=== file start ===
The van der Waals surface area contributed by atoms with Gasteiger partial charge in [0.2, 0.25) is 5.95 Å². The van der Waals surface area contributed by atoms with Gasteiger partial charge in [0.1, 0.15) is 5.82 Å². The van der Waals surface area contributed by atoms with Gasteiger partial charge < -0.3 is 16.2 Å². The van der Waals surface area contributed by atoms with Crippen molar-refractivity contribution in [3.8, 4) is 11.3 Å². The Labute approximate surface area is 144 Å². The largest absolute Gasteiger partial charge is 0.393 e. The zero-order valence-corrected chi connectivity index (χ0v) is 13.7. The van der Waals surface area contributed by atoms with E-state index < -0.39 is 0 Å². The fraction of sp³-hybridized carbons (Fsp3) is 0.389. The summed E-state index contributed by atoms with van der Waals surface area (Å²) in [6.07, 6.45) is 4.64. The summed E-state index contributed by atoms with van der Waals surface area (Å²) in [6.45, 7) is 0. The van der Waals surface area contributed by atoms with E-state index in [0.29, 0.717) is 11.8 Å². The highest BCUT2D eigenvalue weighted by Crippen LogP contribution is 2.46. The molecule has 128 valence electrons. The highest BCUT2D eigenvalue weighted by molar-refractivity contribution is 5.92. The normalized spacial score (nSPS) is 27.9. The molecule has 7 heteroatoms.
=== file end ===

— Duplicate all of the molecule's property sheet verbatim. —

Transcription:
The van der Waals surface area contributed by atoms with Gasteiger partial charge in [0.2, 0.25) is 5.95 Å². The van der Waals surface area contributed by atoms with Gasteiger partial charge in [0.1, 0.15) is 5.82 Å². The van der Waals surface area contributed by atoms with Gasteiger partial charge < -0.3 is 16.2 Å². The van der Waals surface area contributed by atoms with Crippen molar-refractivity contribution in [3.8, 4) is 11.3 Å². The Labute approximate surface area is 144 Å². The largest absolute Gasteiger partial charge is 0.393 e. The zero-order valence-corrected chi connectivity index (χ0v) is 13.7. The van der Waals surface area contributed by atoms with E-state index < -0.39 is 0 Å². The fraction of sp³-hybridized carbons (Fsp3) is 0.389. The summed E-state index contributed by atoms with van der Waals surface area (Å²) in [6.07, 6.45) is 4.64. The summed E-state index contributed by atoms with van der Waals surface area (Å²) in [6.45, 7) is 0. The van der Waals surface area contributed by atoms with E-state index in [0.29, 0.717) is 11.8 Å². The highest BCUT2D eigenvalue weighted by Crippen LogP contribution is 2.46. The molecule has 128 valence electrons. The highest BCUT2D eigenvalue weighted by molar-refractivity contribution is 5.92. The normalized spacial score (nSPS) is 27.9. The molecule has 7 heteroatoms.